Engine-Codes - Volkswagen - P1136 VOLKSWAGEN

P1136 VOLKSWAGEN - Long Term Fuel Trim Add. Fuel B1 System Too Lean

Repair Importance Level: 3/3
Repair Difficulty Level: 3/3  What is this?
Table of contents

P1136 VOLKSWAGEN Possible Causes

  • Intake air leak
  • Faulty O2 Sensor
  • Faulty Mass Air Flow (MAF) Sensor
  • O2 Sensor harness is open or shorted
  • O2 Sensor circuit poor electrical connection

How is the P1136 VOLKSWAGEN code repair?

Start by checking the "Possible Causes" listed above. Visually inspect the related wiring harness and connectors. Check for damaged components and look for broken, bent, pushed out, or corroded connector's pins.

Tech Notes

2002 Volkswagen Passat

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What is the cost to diagnose the P1136 VOLKSWAGEN code

Labor: 1.0

The cost to diagnose the P1136 VOLKSWAGEN code is 1.0 hour of labor. The auto repair labor rates vary widely across the country, and even within the same city. Most auto repairs shops charge between $75 and $150 per hour.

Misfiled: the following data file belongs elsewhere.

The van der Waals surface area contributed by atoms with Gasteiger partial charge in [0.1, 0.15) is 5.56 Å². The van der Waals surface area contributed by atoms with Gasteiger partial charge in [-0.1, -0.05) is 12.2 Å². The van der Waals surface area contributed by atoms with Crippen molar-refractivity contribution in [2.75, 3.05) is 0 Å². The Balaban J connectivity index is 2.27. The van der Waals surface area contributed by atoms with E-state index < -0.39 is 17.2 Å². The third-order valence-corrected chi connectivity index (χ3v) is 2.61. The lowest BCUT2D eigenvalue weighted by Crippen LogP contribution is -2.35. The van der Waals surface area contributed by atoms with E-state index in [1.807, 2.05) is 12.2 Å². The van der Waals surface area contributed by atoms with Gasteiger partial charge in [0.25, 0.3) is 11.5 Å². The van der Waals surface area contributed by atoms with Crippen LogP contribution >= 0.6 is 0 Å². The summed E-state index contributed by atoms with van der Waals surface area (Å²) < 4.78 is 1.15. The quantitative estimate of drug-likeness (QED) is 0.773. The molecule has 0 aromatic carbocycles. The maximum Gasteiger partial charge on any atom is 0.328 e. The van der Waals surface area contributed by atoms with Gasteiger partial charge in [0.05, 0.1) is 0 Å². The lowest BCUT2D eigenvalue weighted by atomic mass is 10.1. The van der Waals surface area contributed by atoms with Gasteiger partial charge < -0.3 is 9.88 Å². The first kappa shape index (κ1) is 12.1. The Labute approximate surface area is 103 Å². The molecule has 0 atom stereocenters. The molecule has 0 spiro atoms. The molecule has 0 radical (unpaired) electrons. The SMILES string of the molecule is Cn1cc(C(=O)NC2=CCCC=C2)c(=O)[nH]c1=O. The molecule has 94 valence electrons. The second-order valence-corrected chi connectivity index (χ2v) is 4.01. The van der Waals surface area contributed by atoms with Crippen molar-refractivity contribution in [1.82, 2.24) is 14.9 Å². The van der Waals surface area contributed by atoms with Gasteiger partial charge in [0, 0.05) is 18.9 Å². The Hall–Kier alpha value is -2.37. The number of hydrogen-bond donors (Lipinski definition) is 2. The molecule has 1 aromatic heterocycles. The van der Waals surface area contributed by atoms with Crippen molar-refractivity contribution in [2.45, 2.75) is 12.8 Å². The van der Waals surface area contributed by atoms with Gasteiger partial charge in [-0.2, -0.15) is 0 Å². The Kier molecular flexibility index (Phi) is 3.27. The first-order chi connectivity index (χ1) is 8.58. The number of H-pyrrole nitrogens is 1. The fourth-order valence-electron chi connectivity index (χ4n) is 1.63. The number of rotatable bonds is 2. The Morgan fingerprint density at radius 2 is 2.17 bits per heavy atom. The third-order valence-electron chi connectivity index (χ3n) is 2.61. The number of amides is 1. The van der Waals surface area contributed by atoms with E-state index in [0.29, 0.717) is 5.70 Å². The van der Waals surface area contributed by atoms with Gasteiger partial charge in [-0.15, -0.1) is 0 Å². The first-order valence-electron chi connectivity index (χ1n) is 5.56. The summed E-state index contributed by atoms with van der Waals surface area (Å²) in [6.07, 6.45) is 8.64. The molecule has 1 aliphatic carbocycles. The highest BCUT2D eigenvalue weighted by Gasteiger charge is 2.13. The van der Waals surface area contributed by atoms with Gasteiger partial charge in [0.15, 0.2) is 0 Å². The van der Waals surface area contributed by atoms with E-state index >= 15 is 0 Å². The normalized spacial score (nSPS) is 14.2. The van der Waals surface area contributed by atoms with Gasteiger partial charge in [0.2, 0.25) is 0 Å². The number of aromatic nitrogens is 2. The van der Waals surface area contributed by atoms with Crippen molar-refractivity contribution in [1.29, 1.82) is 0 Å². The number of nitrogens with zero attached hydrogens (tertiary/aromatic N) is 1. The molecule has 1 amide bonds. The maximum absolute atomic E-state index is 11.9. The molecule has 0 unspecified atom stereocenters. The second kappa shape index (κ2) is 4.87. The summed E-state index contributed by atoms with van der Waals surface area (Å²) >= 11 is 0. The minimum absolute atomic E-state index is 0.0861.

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Possible Symptoms

  • Engine Light ON (or Service Engine Soon Warning Light)

P1136 VOLKSWAGEN Meaning

This fault code is stored in the Engine Control Module (ECM) when the ECM is no longer capable of controlling the air-fuel ratio. For the correct operation of the catalytic converter, the ECM is required to keep the Air-Fuel Ratio (AFR) at approximately lambda 1; this equates to an AFR of 14.7:1 by mass. This is achieved by trimming the fuel mixture to the required amount to cater for slight anomalies during normal operating conditions. However, when a fault causes the fuel trim to exceed a predetermined level the malfunction indicator light is illuminated and a limited operating strategy is employed. The pre-catalyst exhaust gas oxygen sensor is the primary component used for calculating the fuel trim once the system enters closed-loop control. The fuel trim data can be displayed as a percentage, either positive or negative.
This Diagnostic Trouble Code (DTC) can be caused by a faulty mass airflow sensor, fuel pressure regulator, fuel pump, exhaust or intake leaks, secondary air injection leaks, or vacuum leaks. Additionally, any mechanical faults can cause this DTC as well. Common failure points associated with this code are a damaged EVAP purge regulator valve, brake booster, and hoses, electric vacuum pump (if equipped), PVC or ventilation system.

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